What is Confirmation?
What we now call confirmation was originally part of a wider ceremony of Christian initiation and only became a separate rite when bishops were no longer able to preside at all baptisms.
Confirmation is carried out by the bishop for those who have been baptised and now wish to affirm for themselves their faith and their intention to live a life as responsible and committed followers of Jesus Christ. Through prayer and the laying on of hands by the confirming bishop, the Church also asks God to give them power through the Holy Spirit to enable them to live in this way.
Confirmation may also be combined with adult baptism in which case the confirmation element signifies the gift of the Holy Spirit following on from baptism in water. The biblical model for this is Christ’s own baptism in which, the gospels tell us, the Spirit descended on Him when He came up out of the water after having been baptised by John the Baptist (Matthew 3:16-17, Mark 1:9-11, Luke 3:21-22, John 1:32-33).
How old do I have to be?
Anyone may be confirmed who has been baptised, who is old enough to answer responsibly for themselves, and who has received appropriate preparation. In the Church of England it has been traditional for people to be confirmed in their early teens, but there is no set age for confirmation. In many dioceses, however, the diocesan bishop has set a minimum age for Confirmation. If this is the case your parish priest will be able to tell you what the minimum age is.
Preparation for Confirmation
The purpose of confirmation preparation is to ensure that those who are confirmed have a proper understanding of what it means to live as a disciple of Christ within the life of the Church of England. In The Book of Common Prayer it is envisaged that this preparation will take the form of learning by heart the Apostles Creed, the Ten Commandments, the Lord’s Prayer, and The Book of Common Prayer Catechism. Today a more comprehensive course of preparation is felt to be appropriate. As in the case of baptism preparation, the form that this preparation takes will vary according to the practice of the church or cathedral concerned and the particular needs and circumstances of the confirmation candidates.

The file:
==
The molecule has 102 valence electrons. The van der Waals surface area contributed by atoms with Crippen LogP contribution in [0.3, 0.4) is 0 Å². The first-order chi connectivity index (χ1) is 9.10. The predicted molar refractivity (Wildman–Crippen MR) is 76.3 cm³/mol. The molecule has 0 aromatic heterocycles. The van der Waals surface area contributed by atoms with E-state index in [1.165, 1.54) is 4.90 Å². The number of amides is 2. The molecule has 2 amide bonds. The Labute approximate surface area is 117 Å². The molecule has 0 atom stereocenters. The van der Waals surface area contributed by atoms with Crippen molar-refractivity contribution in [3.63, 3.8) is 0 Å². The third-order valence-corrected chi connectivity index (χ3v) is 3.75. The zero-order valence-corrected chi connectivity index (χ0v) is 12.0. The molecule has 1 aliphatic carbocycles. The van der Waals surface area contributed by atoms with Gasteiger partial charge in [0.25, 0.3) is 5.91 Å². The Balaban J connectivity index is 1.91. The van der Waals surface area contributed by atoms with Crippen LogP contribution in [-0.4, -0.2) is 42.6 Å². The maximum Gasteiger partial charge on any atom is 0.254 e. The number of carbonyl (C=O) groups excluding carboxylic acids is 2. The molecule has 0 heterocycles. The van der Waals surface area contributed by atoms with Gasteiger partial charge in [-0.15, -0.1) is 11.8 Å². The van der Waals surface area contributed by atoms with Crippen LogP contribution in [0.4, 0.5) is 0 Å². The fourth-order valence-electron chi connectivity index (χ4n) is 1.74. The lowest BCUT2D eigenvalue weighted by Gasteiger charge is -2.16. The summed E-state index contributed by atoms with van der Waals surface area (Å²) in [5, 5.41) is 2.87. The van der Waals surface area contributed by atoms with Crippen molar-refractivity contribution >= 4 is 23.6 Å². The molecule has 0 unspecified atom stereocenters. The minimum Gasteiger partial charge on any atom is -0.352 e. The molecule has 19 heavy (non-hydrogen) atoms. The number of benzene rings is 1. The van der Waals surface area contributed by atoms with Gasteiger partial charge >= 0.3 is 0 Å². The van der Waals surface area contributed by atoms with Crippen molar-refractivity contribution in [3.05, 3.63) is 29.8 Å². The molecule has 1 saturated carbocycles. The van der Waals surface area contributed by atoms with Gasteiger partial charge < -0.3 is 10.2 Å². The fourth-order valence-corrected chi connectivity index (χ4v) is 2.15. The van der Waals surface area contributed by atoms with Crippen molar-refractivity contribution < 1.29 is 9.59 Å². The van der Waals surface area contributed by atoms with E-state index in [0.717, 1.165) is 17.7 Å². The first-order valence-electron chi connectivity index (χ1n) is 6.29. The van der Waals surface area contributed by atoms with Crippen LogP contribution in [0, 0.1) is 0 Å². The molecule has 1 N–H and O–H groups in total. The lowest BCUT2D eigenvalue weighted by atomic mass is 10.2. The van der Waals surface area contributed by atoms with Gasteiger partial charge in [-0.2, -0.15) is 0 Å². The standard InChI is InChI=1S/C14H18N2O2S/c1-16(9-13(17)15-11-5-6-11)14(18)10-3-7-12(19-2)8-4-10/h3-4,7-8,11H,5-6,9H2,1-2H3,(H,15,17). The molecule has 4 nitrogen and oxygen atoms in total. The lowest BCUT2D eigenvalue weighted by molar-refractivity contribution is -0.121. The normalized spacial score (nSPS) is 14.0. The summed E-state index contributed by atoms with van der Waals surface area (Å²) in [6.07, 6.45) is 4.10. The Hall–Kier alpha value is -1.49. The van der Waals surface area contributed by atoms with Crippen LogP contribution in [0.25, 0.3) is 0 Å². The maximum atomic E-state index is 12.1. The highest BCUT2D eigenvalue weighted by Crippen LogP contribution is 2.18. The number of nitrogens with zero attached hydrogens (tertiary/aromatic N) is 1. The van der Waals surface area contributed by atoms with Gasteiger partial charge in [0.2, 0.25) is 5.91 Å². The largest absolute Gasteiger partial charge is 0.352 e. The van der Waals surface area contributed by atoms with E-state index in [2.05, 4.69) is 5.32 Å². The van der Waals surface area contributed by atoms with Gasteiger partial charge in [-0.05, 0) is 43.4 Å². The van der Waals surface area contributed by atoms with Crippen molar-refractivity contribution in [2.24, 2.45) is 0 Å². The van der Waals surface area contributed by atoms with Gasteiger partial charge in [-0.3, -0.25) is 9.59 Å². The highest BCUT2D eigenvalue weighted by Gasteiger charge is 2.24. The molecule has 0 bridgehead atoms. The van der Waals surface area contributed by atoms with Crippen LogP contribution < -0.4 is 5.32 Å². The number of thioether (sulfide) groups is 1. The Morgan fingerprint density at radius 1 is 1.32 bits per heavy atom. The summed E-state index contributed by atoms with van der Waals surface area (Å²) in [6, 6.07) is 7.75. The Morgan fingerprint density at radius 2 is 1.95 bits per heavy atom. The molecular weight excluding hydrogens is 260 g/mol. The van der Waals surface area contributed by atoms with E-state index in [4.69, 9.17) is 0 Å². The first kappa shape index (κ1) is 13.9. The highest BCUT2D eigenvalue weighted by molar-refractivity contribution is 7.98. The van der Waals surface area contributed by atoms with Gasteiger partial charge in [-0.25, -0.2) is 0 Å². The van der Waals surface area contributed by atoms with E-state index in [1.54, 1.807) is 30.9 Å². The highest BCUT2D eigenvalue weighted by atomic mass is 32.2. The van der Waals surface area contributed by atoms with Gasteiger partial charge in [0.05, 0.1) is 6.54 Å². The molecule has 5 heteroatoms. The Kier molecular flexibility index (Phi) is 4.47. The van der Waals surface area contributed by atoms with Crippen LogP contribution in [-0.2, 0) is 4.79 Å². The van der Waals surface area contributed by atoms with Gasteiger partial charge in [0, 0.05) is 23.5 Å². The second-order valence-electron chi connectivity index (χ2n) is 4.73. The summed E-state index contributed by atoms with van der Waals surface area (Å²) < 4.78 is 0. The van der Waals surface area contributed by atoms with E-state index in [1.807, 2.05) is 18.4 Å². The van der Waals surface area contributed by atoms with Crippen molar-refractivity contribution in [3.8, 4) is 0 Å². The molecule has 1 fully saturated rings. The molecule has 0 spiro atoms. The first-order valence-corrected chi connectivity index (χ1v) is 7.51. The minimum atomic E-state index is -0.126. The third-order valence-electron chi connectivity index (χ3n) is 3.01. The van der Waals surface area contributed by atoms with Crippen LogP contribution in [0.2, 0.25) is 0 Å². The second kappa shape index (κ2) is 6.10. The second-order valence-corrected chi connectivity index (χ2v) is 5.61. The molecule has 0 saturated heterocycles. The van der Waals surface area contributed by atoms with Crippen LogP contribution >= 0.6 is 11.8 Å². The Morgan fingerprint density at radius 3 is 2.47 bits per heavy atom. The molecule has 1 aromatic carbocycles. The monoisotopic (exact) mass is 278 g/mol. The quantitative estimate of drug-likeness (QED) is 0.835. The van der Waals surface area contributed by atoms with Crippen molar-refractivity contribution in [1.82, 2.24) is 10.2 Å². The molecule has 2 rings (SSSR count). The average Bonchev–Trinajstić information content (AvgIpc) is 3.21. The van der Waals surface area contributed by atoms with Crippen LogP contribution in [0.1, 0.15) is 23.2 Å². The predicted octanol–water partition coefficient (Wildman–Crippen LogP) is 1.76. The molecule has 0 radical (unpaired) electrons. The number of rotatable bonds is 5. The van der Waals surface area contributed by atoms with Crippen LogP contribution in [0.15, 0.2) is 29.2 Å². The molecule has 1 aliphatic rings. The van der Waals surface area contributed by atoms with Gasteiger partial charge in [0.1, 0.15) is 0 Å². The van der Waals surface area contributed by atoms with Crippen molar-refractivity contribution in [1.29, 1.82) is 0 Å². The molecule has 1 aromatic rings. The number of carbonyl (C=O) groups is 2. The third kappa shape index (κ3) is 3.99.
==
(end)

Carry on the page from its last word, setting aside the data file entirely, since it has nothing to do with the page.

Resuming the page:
Where Confirmation takes place
Many people are confirmed in the church or cathedral that they normally attend. However, people may also be confirmed in another church in a service in which candidates from a number of different churches are combined together, and some children and young people are confirmed at their school.
Confirmation and Holy Communion
According to the Canons (laws) of the Church of England those who receive Holy Communion in the Church of England should either have been confirmed in the Church of England or should be ready and desire to be confirmed. However, there may be an exception to this requirement in the case of children who are admitted to Communion prior to confirmation. This something which many dioceses, including Durham, are now offering to parishes as part of an agreed diocesan and parochial policy.
Those who are baptised communicant members in good standing of other churches are also welcome to receive Holy Communion in the Church of England with the understanding that if they continue doing so indefinitely then they should be made aware of the normal requirements for reception.
It is normal for Confirmation to be followed straight away by Holy Communion, although in cases where confirmation has not taken place in a candidate’s parish church they may instead take Communion for the first time in that church on the following Sunday.
Confirmation and holding office in the Church of England
The Canons lay down that those who wish to exercise certain leadership roles in the Church of England, including ordained ministers, readers and licensed lay workers need to be confirmed as a sign of their commitment to living as disciples of Christ as the Church of England understands it.
Details of your local church may be found at Find Your Church or A Church Near You
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